Septic shock and septic multiple organ dysfunction/injury (MOD/I) are major causes of mortality among critically ill patients. Identifying new mechanisms and elucidating new pathways that lead to the development of septic shock and septic MOD/I may help to identify new target for developing novel therapies to treat these lifethreatening conditions. We recently discovered that endotoxemia or sepsis down-regulates Sp1 (specificity protein 1) DNA binding activity and depletes tissue Sp1 protein in rat and mouse lungs, which are accompanied by a reduced expression of two major Sp1-dependent housekeeping genes, eNOS and Cox-1. Because Sp1 mediates the transcriptional expression of hundreds of housekeeping genes whose products are important regulators of normal organ functions, are anti-inflammatory mediators, and are molecules participating in tissue repair, our finding leads us to hypothesize that Sp1 activity is protective against systemic inflammation and septic MOD/I, and that the Sp1-mediated protective mechanisms are repressed or diminished during sepsis, leading to exacerbated inflammatory and injury responses, promoting the development of septic shock and septic MOD/I. In supporting our hypotheses, we have demonstrated that preventing Sp1 degradation in vivo is associated with markedly decreased plasma and tissue levels of TNF-a, a significantly reduced iNOS and IL-? protein expression and significantly increased IL- 10 expression in lungs of endotoxemic mice. The goals of this exploratory research project are to test the hypotheses stated above, and to prove the novel concept that endogenous Sp1 activity is protective against septic shock and septic MOD/I. We will alter endogenous Sp1 activity, and examine the effects of this alteration on systemic inflammation, organ injury and outcomes of lethal endotoxemia and sepsis. We will generate transgenic mice that overexpress a mutant human Sp1 gene encoding a LISPDE-resistant form of Sp1 protein (Specific aim 1). These transgenic mice will have normal issue levels of Sp1 protein and Sp1 activity during endotoxemia or sepsis. We will subject wild type and the transgenic mice (TG) to endotoxemia or CLP-induced sepsis, and compare the inflammatory and injurious responses, and mortality between the two mouse strains (Specific aim 2). We will demonstrate that mice with defective Sp1 activity (WT mice) will have exacerbated systemic and organ inflammation, more severe organ injury and higher mortality and that mice with intact or enhanced Sp1 activity (TG mice) will have less systemic and organ inflammation, ameliorated organ injury and reduced mortality during endotoxemia or sepsis. Completion of this project will prove the novel concept that endogenous Sp1 activity is protective against sepsis and endotoxemia, and open new avenues of investigation into the molecular mechanisms of septic MOD/I. Because Sp1 is a common mechanism controlling multiple anti-inflammatory pathways, our studies will provide experimental basis for boosting Sp1- mediated anti-inflammatory mechanisms as novel therapeutic strategies for treating septic shock and septic MOD/I.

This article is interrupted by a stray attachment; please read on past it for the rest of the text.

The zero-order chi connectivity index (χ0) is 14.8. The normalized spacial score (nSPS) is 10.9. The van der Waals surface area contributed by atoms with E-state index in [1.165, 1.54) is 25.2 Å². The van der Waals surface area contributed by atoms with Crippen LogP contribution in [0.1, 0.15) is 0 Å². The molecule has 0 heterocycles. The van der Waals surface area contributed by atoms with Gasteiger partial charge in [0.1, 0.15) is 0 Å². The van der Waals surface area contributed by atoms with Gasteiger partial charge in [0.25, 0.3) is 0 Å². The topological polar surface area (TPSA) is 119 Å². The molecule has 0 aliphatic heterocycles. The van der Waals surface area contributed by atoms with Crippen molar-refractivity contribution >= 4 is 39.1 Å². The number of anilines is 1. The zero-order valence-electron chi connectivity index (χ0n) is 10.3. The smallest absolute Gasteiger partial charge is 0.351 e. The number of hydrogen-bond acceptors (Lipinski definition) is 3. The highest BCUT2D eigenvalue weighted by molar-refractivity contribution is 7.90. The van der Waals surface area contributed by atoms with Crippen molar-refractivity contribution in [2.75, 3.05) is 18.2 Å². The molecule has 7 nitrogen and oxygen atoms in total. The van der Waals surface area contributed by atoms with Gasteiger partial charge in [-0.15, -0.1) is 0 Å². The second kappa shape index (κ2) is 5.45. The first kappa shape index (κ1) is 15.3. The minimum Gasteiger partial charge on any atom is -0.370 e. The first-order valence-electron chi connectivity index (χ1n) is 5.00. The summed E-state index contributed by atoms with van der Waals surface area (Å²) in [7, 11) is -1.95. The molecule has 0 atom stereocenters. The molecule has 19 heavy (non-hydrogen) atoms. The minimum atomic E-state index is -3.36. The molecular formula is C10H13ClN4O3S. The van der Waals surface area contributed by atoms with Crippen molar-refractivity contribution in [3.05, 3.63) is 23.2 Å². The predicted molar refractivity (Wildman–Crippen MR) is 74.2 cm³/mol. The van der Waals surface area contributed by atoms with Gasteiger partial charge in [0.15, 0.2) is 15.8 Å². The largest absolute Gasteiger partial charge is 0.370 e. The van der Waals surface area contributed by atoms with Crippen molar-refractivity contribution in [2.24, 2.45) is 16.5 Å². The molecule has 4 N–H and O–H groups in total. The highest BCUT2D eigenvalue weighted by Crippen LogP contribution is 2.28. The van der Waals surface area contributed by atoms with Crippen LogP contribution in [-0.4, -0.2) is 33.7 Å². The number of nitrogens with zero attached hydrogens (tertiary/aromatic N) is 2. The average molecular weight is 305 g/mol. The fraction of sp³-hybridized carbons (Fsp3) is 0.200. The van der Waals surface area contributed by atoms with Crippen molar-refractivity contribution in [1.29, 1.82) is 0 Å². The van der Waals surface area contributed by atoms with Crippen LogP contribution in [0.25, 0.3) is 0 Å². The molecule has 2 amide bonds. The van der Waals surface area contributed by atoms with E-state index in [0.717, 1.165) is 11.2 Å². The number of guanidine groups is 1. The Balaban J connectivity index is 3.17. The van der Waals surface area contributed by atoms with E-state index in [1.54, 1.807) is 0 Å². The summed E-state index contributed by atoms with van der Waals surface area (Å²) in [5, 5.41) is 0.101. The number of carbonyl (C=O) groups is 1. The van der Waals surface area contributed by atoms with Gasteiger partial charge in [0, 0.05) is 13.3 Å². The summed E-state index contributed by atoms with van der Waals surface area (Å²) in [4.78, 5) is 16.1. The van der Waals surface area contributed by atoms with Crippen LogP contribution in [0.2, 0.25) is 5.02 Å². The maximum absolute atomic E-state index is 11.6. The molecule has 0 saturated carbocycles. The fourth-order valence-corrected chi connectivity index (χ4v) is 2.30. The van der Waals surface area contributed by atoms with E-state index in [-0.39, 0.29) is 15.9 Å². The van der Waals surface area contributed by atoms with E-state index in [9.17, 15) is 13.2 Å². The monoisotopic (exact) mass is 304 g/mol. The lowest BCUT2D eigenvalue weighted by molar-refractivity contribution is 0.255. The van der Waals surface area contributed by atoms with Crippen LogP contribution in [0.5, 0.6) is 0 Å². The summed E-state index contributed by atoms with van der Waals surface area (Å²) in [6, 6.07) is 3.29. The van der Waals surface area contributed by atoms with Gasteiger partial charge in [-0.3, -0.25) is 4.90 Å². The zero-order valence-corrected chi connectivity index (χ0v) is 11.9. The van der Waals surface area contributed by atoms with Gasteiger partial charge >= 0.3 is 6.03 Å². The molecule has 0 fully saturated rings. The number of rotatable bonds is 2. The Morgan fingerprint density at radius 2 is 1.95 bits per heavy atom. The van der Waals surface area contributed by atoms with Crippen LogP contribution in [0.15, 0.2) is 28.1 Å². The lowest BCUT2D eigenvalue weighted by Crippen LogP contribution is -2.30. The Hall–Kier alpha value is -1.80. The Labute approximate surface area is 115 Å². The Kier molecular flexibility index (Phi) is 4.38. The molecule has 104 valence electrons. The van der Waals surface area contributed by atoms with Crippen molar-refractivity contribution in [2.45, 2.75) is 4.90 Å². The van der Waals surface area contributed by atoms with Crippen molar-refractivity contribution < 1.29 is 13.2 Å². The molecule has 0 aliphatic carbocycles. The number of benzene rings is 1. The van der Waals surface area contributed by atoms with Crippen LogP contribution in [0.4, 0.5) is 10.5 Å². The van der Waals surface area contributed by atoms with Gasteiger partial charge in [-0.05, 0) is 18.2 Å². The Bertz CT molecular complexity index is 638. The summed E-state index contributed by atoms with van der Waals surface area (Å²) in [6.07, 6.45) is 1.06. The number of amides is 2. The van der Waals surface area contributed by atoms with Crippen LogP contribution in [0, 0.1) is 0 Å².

Septic shock and septic multiple organ dysfunction/injury (MOD/I) are serious clinical syndromes that claim thousands of lives each year in the US. This research project is aimed at identifying new mechanisms and elucidating new molecular pathways that lead to the development of septic shock and septic MOD/I. Results from these studies will help to identify new target for developing novel therapies to treat these life-threatening conditions.
|Ye, Xiaobing; Liu, Hong; Gong, Yong-Sheng et al. (2015) LPS Down-Regulates Specificity Protein 1 Activity by Activating NF-?B Pathway in Endotoxemic Mice. PLoS One 10:e0130317|
|Mao, Sun-Zhong; Ye, Xiaobing; Liu, Gang et al. (2015) Resident Endothelial Cells and Endothelial Progenitor Cells Restore Endothelial Barrier Function After Inflammatory Lung Injury. Arterioscler Thromb Vasc Biol 35:1635-1644|
|Liu, Gang; Ye, Xiaobing; Miller, Edmund J et al. (2014) NF-?B-to-AP-1 switch: a mechanism regulating transition from endothelial barrier injury to repair in endotoxemic mice. Sci Rep 4:5543|